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Copyright for Faculty: Fair Use

Fair Use

"There are no legal rules permitting the use of specific number of words counts, a certain number of musical notes, or percentages of a work. Whether a particular use qualifies as fair use depends on all the circumstances." (Answer to Frequently Asked Question #47, U.S. Copyright Office Web page.)

The purpose of the fair use doctrine is to allow limited use of copyrighted material without requiring prior permission from the copyright holder. The statute lists four factors to be weighed when analyzing the proposed use in order to determine whether it is a fair one. Although consideration of all factors is required, all do not have to be in favor of a use to make it a fair one.

A fair use analysis is driven by facts and relies on your good-faith effort to make a reasoned conclusion. Reasonable individuals may come to different conclusions concerning the same set of facts, but the operative word is "reasonable." If you have made a rational and reasonable determination, you are less likely to be targeted for an infringement lawsuit.

Also see the section on Codes of Best Practice for the application of fair use within particular disciplines.

Four Factors

In determining whether the use made of a work in any particular case is a fair use the factors to be considered include:

  1. The purpose and character of the use, including whether the use is of a commercial nature or is for nonprofit educational purposes;
    Note that educational use alone does not automatically result in a finding of fair use, just as a commercial use is not always an infringing one. And remember, the other three factors must also be considered. This factor is also more likely to weigh in favor of fair use if your use is transformative. Recent court decisions have emphasized that when a use is substantially transformative, the other factors are less significant. The test for a transformative use: "does the use merely supercede the objects of the original creation or instead add something new, with a further purpose of different character, altering the first with new expression, meaning, or message." Blanch v. Koons, 467 F.3d 244 (2d Circ. 2006)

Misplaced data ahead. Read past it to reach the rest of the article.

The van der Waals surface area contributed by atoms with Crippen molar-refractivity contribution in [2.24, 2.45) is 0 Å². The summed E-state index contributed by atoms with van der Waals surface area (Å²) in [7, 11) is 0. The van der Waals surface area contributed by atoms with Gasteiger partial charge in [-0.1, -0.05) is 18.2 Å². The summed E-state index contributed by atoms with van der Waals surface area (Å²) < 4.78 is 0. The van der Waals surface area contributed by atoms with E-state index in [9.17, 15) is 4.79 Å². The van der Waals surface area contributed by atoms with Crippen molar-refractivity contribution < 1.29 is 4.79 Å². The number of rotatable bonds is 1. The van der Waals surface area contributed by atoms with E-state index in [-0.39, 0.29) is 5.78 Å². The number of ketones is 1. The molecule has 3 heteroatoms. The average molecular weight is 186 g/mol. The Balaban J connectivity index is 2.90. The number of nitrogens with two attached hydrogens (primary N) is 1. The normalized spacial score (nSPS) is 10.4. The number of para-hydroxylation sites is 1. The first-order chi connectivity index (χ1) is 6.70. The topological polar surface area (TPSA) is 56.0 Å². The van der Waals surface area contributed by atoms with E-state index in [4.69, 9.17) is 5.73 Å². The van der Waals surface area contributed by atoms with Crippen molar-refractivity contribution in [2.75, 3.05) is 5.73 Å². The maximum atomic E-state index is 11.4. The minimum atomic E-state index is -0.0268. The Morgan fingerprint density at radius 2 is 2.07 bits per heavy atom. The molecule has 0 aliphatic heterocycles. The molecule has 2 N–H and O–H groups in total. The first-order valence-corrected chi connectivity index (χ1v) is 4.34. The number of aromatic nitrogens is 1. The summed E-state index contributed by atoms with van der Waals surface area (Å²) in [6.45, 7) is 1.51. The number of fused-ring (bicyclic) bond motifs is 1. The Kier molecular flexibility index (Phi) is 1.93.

2. The nature of the copyrighted work; 
    This factor generally weighs in favor of fair use if the work to be used is factual in nature (scholarly, technical, scientific) rather than works involving more creative expression such as plays, poems, fictional works, photographs, paintings and such. The case for fair use becomes even stronger when there are only a few ways to express the ideas or facts contained in a factual work. The line between unprotected "facts and ideas" and protected "expression" is often difficult to draw. If there is only one way or very few ways to express a fact or an idea, the expression is said to have merged into the fact/idea, and there is no copyright protection for the expression.
  3. The amount and substantiality of the portion used in relation to the copyrighted work as a whole;
    The larger the amount you use, the less likely it will be a fair use. The copyright statute itself does not give numbers or percentages, allowing each situation to be judged on its specific facts. Included here is a consideration of the quality of the portion used as well as the quantity. Sometimes, even if only a small amount is taken, this factor weighs against fair use if the portion can be justly characterized as 'the heart of the matter.'
  4. The effect of the use upon the potential market for or value of the copyrighted work. 
    If the proposed use would negatively impact the market for or value of the copyrighted work, the fourth factor weighs against a finding of fair use. Although effect on the market is often cited as the most important of the four, the factors all interrelate and must be evaluated together. This factor and the third factor, portion used, work in tandem. The more taken in amount and substantiality, the greater the negative impact on the market for the copyrighted work.